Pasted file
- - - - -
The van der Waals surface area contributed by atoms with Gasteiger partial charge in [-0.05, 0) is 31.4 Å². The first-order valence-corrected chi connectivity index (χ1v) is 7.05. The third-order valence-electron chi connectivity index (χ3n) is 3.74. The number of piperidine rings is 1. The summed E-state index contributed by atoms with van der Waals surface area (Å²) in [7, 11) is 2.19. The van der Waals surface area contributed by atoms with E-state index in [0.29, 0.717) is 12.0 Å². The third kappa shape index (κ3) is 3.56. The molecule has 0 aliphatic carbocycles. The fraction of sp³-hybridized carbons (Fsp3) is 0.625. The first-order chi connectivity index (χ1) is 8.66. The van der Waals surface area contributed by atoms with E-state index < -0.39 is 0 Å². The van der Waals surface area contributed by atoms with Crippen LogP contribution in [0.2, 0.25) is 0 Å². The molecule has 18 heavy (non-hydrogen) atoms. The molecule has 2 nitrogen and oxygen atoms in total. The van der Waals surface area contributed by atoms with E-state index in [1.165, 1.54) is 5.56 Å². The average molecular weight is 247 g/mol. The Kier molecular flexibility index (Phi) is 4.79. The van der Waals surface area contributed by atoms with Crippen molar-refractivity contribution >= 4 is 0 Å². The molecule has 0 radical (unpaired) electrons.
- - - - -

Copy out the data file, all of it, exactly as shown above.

The van der Waals surface area contributed by atoms with Gasteiger partial charge in [-0.05, 0) is 31.4 Å². The first-order valence-corrected chi connectivity index (χ1v) is 7.05. The third-order valence-electron chi connectivity index (χ3n) is 3.74. The number of piperidine rings is 1. The summed E-state index contributed by atoms with van der Waals surface area (Å²) in [7, 11) is 2.19. The van der Waals surface area contributed by atoms with E-state index in [0.29, 0.717) is 12.0 Å². The third kappa shape index (κ3) is 3.56. The molecule has 0 aliphatic carbocycles. The fraction of sp³-hybridized carbons (Fsp3) is 0.625. The first-order chi connectivity index (χ1) is 8.66. The van der Waals surface area contributed by atoms with E-state index < -0.39 is 0 Å². The van der Waals surface area contributed by atoms with Crippen LogP contribution in [0.2, 0.25) is 0 Å². The molecule has 18 heavy (non-hydrogen) atoms. The molecule has 2 nitrogen and oxygen atoms in total. The van der Waals surface area contributed by atoms with E-state index in [1.165, 1.54) is 5.56 Å². The average molecular weight is 247 g/mol. The Kier molecular flexibility index (Phi) is 4.79. The van der Waals surface area contributed by atoms with Crippen molar-refractivity contribution >= 4 is 0 Å². The molecule has 0 radical (unpaired) electrons.